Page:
License or Tenancy Agreement?

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    License or Tenancy Agreement?

    Hi there,

    Just stumbled across this forum which is a great idea!

    I'm just embarking on my HMO investment adventure and have a couple of conflicting bits of advice and wondered what others were doing and the pros and cons etc.

    Do I give my tenants an Assured Shothold Tenancy for 6 months OR do I let them have a licence for staying there.

    I've heard of some HMO's using licences (to allow quicker access to property and also means tenants don't generte any kind of interest in the property too) but the stuff I've found on the web so far regarding a licence only seems to apply if the landlord is living at the property too, which I won't be.

    Any ideas? Past experiences? Advice?

    Would be much appreciated.

    Cheers

    Dave

    #2
    Whether an agreement is a lease or a licence does not principally depend upon what you call it, but on whether the occupier has exclusive possesion.

    So, taking two extremes, if your HMO comprises self contained flats each let to different people then they will be tenants. If, on the other hand, your HMO comprises a dormitory with all of the occupiers sharing the facilities and each with thier own agreement with you they will be licensees.

    The key question is do any of them have exclusive possesion of parts of the premises, however there are (as ever) grey areas.
    NOTE: Steven Palmer BSc (Hons) MRICS MBEng is an official LandlordZONE Topic Expert and a Director of Davisons Palmer Lim Any advice given by Steven in this Forum is of a general nature only and should not be acted upon without first obtaining advice specific to your problem/situation from a professional.

    Comment


      #3
      Originally posted by swishproperty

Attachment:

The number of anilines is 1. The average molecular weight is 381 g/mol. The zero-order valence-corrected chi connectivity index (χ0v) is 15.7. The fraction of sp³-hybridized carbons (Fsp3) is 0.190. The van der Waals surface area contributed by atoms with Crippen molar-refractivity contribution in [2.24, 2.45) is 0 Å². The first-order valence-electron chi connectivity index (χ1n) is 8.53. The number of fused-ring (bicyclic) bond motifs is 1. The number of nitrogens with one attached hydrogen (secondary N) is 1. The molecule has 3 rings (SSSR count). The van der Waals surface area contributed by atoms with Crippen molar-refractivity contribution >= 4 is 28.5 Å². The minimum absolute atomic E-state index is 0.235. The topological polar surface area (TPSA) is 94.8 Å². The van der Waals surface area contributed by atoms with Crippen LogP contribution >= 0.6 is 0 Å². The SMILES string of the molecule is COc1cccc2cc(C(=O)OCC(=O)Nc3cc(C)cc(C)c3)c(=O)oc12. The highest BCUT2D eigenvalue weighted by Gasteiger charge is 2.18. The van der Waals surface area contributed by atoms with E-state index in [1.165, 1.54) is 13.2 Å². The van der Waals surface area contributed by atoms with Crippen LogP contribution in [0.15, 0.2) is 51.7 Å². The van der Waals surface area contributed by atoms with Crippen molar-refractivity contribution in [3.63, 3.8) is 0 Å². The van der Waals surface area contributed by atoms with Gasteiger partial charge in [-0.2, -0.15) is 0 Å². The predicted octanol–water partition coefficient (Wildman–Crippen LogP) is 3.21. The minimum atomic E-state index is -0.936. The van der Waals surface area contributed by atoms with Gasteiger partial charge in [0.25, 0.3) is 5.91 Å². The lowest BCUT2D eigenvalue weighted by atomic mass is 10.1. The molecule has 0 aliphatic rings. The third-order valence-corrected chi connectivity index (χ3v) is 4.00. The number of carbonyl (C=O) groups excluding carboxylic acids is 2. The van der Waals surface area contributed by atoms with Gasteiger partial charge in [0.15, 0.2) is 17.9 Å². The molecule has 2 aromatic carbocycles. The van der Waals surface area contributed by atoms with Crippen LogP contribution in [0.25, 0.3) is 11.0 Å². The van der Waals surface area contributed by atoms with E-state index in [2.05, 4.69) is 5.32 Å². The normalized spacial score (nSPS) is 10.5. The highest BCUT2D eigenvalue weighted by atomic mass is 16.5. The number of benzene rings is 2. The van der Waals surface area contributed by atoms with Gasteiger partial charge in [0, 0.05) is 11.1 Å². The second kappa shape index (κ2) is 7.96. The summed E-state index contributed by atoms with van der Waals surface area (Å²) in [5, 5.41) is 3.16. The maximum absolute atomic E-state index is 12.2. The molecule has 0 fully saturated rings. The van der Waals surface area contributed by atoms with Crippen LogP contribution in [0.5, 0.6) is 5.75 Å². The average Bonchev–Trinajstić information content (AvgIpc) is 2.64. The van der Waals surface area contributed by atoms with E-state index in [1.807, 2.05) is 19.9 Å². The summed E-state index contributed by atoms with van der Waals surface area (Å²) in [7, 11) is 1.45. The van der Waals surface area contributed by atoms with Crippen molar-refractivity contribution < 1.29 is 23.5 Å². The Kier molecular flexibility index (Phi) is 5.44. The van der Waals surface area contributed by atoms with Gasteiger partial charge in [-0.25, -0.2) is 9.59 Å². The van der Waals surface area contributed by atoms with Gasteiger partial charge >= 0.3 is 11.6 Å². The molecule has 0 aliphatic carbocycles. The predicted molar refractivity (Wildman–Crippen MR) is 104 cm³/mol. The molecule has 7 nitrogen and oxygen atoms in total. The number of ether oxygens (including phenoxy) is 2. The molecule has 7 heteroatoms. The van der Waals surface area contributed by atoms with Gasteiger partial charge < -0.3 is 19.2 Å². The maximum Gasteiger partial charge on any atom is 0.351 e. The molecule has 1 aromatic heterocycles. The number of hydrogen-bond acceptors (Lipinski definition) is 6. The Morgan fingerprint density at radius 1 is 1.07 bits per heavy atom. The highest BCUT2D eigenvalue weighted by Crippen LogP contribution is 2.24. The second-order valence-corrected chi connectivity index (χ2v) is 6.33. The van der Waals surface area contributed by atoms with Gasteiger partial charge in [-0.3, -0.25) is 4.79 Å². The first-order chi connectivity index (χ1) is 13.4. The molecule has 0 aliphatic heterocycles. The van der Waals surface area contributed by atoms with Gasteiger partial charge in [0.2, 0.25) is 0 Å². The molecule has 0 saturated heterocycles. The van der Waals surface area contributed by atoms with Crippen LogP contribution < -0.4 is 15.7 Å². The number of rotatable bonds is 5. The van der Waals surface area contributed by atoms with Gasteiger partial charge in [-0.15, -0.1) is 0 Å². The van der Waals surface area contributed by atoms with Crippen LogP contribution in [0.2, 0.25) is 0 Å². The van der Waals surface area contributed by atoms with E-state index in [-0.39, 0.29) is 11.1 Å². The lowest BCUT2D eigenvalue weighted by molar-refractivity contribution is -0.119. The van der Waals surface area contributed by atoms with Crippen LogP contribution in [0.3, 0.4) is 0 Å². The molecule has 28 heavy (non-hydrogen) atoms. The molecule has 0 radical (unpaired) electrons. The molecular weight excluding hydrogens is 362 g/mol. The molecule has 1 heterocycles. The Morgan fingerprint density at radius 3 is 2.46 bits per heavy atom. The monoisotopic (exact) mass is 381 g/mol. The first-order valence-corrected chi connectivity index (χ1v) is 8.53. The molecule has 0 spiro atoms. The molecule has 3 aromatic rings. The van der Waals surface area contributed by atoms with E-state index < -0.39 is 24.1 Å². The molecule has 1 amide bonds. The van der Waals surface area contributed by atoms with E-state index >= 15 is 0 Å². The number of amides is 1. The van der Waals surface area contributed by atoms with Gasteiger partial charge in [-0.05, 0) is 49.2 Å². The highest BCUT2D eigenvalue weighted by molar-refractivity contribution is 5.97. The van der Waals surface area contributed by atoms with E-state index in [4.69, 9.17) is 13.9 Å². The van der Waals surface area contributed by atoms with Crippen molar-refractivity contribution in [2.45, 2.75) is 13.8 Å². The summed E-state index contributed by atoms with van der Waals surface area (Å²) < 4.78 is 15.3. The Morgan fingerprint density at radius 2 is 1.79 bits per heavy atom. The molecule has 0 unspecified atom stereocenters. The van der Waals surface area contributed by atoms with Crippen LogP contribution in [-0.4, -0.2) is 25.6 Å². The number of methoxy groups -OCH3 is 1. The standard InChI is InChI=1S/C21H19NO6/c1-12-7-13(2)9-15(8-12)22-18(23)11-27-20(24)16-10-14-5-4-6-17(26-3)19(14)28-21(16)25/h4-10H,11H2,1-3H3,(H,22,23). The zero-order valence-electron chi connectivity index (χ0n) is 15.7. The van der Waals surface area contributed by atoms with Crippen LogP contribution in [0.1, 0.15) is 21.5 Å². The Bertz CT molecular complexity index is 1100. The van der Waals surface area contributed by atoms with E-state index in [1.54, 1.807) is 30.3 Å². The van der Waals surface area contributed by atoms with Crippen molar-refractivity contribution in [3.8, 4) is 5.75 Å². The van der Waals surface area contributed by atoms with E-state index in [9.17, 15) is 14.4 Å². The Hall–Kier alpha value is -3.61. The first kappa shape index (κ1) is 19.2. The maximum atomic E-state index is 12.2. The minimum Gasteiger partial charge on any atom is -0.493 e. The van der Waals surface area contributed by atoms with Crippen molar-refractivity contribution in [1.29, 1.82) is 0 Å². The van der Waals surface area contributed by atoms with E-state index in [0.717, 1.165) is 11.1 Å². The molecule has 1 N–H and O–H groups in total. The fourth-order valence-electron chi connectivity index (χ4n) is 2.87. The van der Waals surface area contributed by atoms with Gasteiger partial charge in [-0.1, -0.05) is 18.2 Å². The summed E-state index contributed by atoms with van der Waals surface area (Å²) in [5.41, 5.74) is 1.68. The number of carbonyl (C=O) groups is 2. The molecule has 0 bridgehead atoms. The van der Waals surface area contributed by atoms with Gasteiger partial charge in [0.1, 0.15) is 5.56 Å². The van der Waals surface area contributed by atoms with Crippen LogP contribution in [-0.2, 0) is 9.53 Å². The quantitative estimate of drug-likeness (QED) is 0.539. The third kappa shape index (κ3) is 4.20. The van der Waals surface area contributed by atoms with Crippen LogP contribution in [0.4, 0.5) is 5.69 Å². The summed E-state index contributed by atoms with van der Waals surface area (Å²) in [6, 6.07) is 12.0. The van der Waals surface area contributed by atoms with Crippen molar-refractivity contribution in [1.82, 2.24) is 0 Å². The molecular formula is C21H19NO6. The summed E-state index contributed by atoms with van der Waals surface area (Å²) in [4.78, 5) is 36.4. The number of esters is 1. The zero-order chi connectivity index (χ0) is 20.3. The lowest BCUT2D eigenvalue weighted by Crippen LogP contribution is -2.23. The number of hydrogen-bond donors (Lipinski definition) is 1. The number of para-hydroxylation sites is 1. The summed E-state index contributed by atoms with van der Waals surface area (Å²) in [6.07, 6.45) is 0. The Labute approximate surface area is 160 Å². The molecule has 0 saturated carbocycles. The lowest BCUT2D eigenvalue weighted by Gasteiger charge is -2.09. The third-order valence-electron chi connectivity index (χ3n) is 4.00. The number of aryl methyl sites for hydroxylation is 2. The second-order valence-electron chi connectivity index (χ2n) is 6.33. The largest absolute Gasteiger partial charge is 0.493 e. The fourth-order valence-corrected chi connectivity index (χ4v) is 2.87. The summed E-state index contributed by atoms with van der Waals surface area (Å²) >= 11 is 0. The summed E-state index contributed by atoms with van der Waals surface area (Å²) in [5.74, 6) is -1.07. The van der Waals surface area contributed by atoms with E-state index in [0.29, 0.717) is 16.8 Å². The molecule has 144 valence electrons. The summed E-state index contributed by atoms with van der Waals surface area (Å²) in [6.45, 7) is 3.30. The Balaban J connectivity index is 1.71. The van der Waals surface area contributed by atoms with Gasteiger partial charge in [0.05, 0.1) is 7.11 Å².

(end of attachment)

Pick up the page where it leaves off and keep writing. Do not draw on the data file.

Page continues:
Do I give my tenants an Assured Shothold Tenancy for 6 months OR do I let them have a licence for staying there. Dave
      They will be tenants whatever agreement you come to, and they will have a tenancy agreement whether you give them one in writing or not.

      (to allow quicker access to property and also means tenants don't generte any kind of interest in the property too)
      An Assured Shorthold Tenancy does not generate any long term interest for the tenants.

      Comment


        #4
        They will be tenants whatever agreement you come to, and they will have a tenancy agreement whether you give them one in writing or not.
        Not always so. I have clients with HMO's with licensees rather than tenants and on at least one occasion this has been tested in court and my client has been succesful. To be fair this is hostel type accomodation where all the facilities are shared with other tenants and there is a resident warden, the client being a housing association. Nonetheless, as I said in my earlier post whether a residential occupier is a licensee or a tenant will turn on the issue of exclusive possesion.
        NOTE: Steven Palmer BSc (Hons) MRICS MBEng is an official LandlordZONE Topic Expert and a Director of Davisons Palmer Lim Any advice given by Steven in this Forum is of a general nature only and should not be acted upon without first obtaining advice specific to your problem/situation from a professional.

        Comment

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